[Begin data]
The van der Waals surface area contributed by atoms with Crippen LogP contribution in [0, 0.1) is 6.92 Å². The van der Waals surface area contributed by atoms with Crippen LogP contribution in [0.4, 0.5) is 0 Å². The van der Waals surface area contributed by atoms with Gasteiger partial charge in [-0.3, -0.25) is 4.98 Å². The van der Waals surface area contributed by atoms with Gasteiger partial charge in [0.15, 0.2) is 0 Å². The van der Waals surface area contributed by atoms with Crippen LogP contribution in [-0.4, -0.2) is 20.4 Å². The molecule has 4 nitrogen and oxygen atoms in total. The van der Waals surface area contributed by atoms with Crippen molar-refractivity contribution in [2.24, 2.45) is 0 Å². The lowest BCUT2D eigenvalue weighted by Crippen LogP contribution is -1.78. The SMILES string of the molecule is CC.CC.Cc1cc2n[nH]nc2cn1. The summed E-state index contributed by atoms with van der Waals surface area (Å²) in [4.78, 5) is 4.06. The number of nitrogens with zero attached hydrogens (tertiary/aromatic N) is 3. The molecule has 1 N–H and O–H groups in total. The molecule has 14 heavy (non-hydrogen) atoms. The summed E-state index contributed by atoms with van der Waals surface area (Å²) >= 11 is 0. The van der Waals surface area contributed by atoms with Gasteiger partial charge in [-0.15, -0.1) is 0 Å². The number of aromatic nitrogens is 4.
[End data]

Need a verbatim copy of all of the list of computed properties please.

The van der Waals surface area contributed by atoms with Crippen LogP contribution in [0, 0.1) is 6.92 Å². The van der Waals surface area contributed by atoms with Crippen LogP contribution in [0.4, 0.5) is 0 Å². The van der Waals surface area contributed by atoms with Gasteiger partial charge in [-0.3, -0.25) is 4.98 Å². The van der Waals surface area contributed by atoms with Gasteiger partial charge in [0.15, 0.2) is 0 Å². The van der Waals surface area contributed by atoms with Crippen LogP contribution in [-0.4, -0.2) is 20.4 Å². The molecule has 4 nitrogen and oxygen atoms in total. The van der Waals surface area contributed by atoms with Crippen molar-refractivity contribution in [2.24, 2.45) is 0 Å². The lowest BCUT2D eigenvalue weighted by Crippen LogP contribution is -1.78. The SMILES string of the molecule is CC.CC.Cc1cc2n[nH]nc2cn1. The summed E-state index contributed by atoms with van der Waals surface area (Å²) in [4.78, 5) is 4.06. The number of nitrogens with zero attached hydrogens (tertiary/aromatic N) is 3. The molecule has 1 N–H and O–H groups in total. The molecule has 14 heavy (non-hydrogen) atoms. The summed E-state index contributed by atoms with van der Waals surface area (Å²) >= 11 is 0. The van der Waals surface area contributed by atoms with Gasteiger partial charge in [-0.15, -0.1) is 0 Å². The number of aromatic nitrogens is 4.